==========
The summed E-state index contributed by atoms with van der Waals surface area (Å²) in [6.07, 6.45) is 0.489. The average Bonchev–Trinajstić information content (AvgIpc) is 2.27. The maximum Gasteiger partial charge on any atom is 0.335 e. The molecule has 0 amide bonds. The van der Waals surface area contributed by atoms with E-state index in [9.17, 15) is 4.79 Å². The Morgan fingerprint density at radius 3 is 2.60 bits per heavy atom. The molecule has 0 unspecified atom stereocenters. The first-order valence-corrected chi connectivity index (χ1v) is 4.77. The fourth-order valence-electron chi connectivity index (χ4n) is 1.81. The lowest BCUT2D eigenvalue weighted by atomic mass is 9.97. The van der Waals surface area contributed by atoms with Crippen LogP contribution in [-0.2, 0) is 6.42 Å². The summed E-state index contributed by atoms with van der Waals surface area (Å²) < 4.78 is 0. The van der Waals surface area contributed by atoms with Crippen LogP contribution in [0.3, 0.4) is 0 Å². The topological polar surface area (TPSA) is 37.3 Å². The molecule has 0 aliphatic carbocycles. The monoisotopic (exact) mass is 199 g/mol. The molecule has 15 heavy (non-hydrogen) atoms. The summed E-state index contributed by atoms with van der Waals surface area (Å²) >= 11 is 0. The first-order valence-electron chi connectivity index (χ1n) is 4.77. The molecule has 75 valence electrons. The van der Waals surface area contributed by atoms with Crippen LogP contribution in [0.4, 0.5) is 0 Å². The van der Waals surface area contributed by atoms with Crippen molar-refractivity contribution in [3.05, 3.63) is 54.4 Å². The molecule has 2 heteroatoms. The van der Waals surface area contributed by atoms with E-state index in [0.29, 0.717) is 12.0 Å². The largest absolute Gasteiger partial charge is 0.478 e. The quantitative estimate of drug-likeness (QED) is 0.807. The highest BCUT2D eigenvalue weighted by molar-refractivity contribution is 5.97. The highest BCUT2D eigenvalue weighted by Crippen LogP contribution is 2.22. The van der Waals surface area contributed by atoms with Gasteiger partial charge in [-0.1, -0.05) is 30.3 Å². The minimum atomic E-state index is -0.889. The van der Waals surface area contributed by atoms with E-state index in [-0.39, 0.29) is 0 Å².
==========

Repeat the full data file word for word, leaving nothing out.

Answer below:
The summed E-state index contributed by atoms with van der Waals surface area (Å²) in [6.07, 6.45) is 0.489. The average Bonchev–Trinajstić information content (AvgIpc) is 2.27. The maximum Gasteiger partial charge on any atom is 0.335 e. The molecule has 0 amide bonds. The van der Waals surface area contributed by atoms with E-state index in [9.17, 15) is 4.79 Å². The Morgan fingerprint density at radius 3 is 2.60 bits per heavy atom. The molecule has 0 unspecified atom stereocenters. The first-order valence-corrected chi connectivity index (χ1v) is 4.77. The fourth-order valence-electron chi connectivity index (χ4n) is 1.81. The lowest BCUT2D eigenvalue weighted by atomic mass is 9.97. The van der Waals surface area contributed by atoms with Crippen LogP contribution in [-0.2, 0) is 6.42 Å². The summed E-state index contributed by atoms with van der Waals surface area (Å²) < 4.78 is 0. The van der Waals surface area contributed by atoms with Crippen LogP contribution in [0.3, 0.4) is 0 Å². The topological polar surface area (TPSA) is 37.3 Å². The molecule has 0 aliphatic carbocycles. The monoisotopic (exact) mass is 199 g/mol. The molecule has 15 heavy (non-hydrogen) atoms. The summed E-state index contributed by atoms with van der Waals surface area (Å²) >= 11 is 0. The first-order valence-electron chi connectivity index (χ1n) is 4.77. The molecule has 75 valence electrons. The van der Waals surface area contributed by atoms with Crippen LogP contribution in [0.4, 0.5) is 0 Å². The van der Waals surface area contributed by atoms with Crippen molar-refractivity contribution in [3.05, 3.63) is 54.4 Å². The molecule has 2 heteroatoms. The van der Waals surface area contributed by atoms with E-state index in [0.29, 0.717) is 12.0 Å². The largest absolute Gasteiger partial charge is 0.478 e. The quantitative estimate of drug-likeness (QED) is 0.807. The highest BCUT2D eigenvalue weighted by molar-refractivity contribution is 5.97. The highest BCUT2D eigenvalue weighted by Crippen LogP contribution is 2.22. The van der Waals surface area contributed by atoms with Gasteiger partial charge in [-0.1, -0.05) is 30.3 Å². The minimum atomic E-state index is -0.889. The van der Waals surface area contributed by atoms with E-state index in [-0.39, 0.29) is 0 Å².